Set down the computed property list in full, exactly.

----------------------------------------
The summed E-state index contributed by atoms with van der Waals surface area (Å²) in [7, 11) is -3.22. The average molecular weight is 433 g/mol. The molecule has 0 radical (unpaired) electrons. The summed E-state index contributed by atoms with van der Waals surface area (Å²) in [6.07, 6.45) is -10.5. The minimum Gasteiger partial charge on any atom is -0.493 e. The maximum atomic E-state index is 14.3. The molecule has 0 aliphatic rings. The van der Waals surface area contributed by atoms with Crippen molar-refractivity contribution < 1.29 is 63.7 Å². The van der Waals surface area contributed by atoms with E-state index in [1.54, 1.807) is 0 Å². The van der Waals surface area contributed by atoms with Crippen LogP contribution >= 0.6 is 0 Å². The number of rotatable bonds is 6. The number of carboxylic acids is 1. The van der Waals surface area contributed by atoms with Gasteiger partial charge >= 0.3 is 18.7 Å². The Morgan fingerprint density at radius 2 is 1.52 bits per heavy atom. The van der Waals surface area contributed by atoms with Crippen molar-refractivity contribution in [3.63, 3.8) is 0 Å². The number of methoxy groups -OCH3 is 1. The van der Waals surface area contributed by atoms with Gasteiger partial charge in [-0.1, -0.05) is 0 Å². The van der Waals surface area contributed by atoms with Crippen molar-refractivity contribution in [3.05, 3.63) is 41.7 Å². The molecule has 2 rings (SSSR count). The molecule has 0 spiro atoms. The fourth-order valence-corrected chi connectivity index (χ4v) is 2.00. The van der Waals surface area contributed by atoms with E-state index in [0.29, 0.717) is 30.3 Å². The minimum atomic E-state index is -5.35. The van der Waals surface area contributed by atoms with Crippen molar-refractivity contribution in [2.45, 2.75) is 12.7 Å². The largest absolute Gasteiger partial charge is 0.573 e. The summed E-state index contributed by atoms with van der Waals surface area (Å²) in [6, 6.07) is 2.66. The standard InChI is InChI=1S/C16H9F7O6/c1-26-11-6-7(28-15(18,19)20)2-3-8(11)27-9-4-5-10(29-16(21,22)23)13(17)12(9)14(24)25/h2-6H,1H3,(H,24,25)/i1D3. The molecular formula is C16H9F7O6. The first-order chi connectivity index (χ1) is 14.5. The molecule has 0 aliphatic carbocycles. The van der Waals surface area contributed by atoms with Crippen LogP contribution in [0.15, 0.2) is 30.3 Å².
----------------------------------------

The summed E-state index contributed by atoms with van der Waals surface area (Å²) in [7, 11) is -3.22. The average molecular weight is 433 g/mol. The molecule has 0 radical (unpaired) electrons. The summed E-state index contributed by atoms with van der Waals surface area (Å²) in [6.07, 6.45) is -10.5. The minimum Gasteiger partial charge on any atom is -0.493 e. The maximum atomic E-state index is 14.3. The molecule has 0 aliphatic rings. The van der Waals surface area contributed by atoms with Crippen molar-refractivity contribution < 1.29 is 63.7 Å². The van der Waals surface area contributed by atoms with E-state index in [1.54, 1.807) is 0 Å². The van der Waals surface area contributed by atoms with Crippen LogP contribution >= 0.6 is 0 Å². The number of rotatable bonds is 6. The number of carboxylic acids is 1. The van der Waals surface area contributed by atoms with Gasteiger partial charge >= 0.3 is 18.7 Å². The Morgan fingerprint density at radius 2 is 1.52 bits per heavy atom. The van der Waals surface area contributed by atoms with Crippen molar-refractivity contribution in [3.63, 3.8) is 0 Å². The number of methoxy groups -OCH3 is 1. The van der Waals surface area contributed by atoms with Gasteiger partial charge in [-0.1, -0.05) is 0 Å². The van der Waals surface area contributed by atoms with Crippen molar-refractivity contribution in [3.05, 3.63) is 41.7 Å². The molecule has 2 rings (SSSR count). The molecule has 0 spiro atoms. The fourth-order valence-corrected chi connectivity index (χ4v) is 2.00. The van der Waals surface area contributed by atoms with E-state index in [0.29, 0.717) is 30.3 Å². The minimum atomic E-state index is -5.35. The van der Waals surface area contributed by atoms with Crippen molar-refractivity contribution in [2.45, 2.75) is 12.7 Å². The largest absolute Gasteiger partial charge is 0.573 e. The summed E-state index contributed by atoms with van der Waals surface area (Å²) in [6, 6.07) is 2.66. The standard InChI is InChI=1S/C16H9F7O6/c1-26-11-6-7(28-15(18,19)20)2-3-8(11)27-9-4-5-10(29-16(21,22)23)13(17)12(9)14(24)25/h2-6H,1H3,(H,24,25)/i1D3. The molecular formula is C16H9F7O6. The first-order chi connectivity index (χ1) is 14.5. The molecule has 0 aliphatic carbocycles. The van der Waals surface area contributed by atoms with Crippen LogP contribution in [0.15, 0.2) is 30.3 Å².